• Railroads have  the legal right to condemn property for railway use (Iowa Code Section 6A.6). A railroad wanting to condemn land within the state of Iowa must apply to the Iowa Department of Transportation for permission to condemn. (Iowa Code Section 6A.10)
  • What agency regulates railroads?
  • In 1980, the Staggers Act was passed by Congress which eliminated much of the economic regulations that previously governed rail rates and services.  Rail safety and the vast majority of other current regulation takes place at the  federal level. Federal agencies under the United States Department of Transportation, such as the Surface Transportation Board (STB) and the Federal Railroad Administration (FRA) regulate railroad corporations. More information on rail regulation.
  • Is there anything the Iowa DOT can do to help me get more rail cars or better rail service?
  • The Iowa DOT has no regulatory authority to influence railroad service issues. Every railroad corporation is required, upon reasonable notice and within a reasonable time to furnish suitable cars to any and all persons who may apply for the transportation of any and all kinds of freight.
  • Can a city require a railroad to operate at a specific speed?
  • No. A city can not restrict a train's speed. The Federal Railroad Administration's regulations preempt any local speed restrictions on trains. (Section 20106 of Title 49, United States Code.)
  • Can a city require a railroad to not blow their horn?
  • The Federal Railroad Administration's rules, 49 CFR 222 and 49 CFR 229, require that locomotive horns be sounded as a warning to highway users at public highway-rail crossings. The final rule provides an opportunity for localities to silence train horn noise by establishing new "quiet zones."   More information on train horns.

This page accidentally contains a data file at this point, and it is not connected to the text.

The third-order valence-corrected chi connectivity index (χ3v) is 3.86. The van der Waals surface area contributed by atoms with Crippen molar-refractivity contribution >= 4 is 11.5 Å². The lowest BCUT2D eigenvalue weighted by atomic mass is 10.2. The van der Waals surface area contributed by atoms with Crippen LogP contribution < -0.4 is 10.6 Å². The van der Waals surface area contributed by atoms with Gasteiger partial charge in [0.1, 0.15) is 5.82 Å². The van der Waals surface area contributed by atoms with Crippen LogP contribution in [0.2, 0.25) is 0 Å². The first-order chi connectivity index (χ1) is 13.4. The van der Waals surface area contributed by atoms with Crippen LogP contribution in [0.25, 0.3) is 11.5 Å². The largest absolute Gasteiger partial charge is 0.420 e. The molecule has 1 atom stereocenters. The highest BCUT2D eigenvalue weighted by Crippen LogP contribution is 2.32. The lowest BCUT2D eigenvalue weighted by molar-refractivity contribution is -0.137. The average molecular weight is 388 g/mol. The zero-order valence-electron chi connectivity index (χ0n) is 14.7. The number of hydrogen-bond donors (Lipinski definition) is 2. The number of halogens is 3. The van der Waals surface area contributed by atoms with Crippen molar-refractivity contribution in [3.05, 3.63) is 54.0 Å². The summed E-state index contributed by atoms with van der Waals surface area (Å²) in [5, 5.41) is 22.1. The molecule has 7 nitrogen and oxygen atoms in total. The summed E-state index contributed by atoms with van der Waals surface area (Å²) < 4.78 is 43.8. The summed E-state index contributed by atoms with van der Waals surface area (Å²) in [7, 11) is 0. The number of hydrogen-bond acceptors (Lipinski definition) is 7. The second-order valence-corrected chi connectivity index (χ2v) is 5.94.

• Who's responsible for maintaining railroad right-of-way fencing?
  • The railroad corporation owning or operating the rail line is responsible for constructing, maintaining and keeping the right-of-way fence in good repair. Fencing issues can be reported directly to the operating railroad. More information on fencing.
  • Where do I get information about railroad abandonments?
  • Information about the current status of active abandonment activities (updated quarterly), past Iowa abandonments dating back to 1911 and a map is available.  The Surface Transportation Board (STB), a federal agency,  has exclusive jurisdiction in railroad abandonment cases except when the railroad company is in bankruptcy. The STB maintains a web site with information on recent abandonment dockets. When available, the docket number of the STB case is provided in the summary reports.  If you need additional information, contact the operating railroad involved in the abandonment or Diane McCauley with the Office of Rail Transportation, Iowa Department of Transportation at 515-239-1670.

  • Can a railroad line be converted to a trail? If so, how?
  • Only rail lines which the federal Surface Transportation Board (STB) has authorized for abandonment can be converted to trail use. In accordance with 49 CFR 1152.29 and 16 USC 1247 (d) (the National Trails Act), the STB may defer rail line abandonment to give interested parties the opportunity to negotiate a voluntary agreement with the railroad company for interim use of the right-of-way for recreational trails. Any request for a public use condition under 49 USC. 10905 and any request for a trail use condition under 16 USC. 1247(d) must be filed within 45 days after the abandonment application is filed by the railroad. More information on trails use.
  • Is a railroad required to file an annual report?
  • Yes. All railroads which operate within the state of Iowa, and which are not required by the Surface Transportation Board to file a "R-1 Annual Report" as required by 49 USC 11145, must, in accord with Iowa Code Section 327C.38 and Iowa Administrative Code Chapter 761, Section 800.4, file an annual report with the Iowa Department of Transportation. Annual reports required by the Surface Transportation Board (Class I railroads), are available from the Securities and Exchange Commission (search by company name).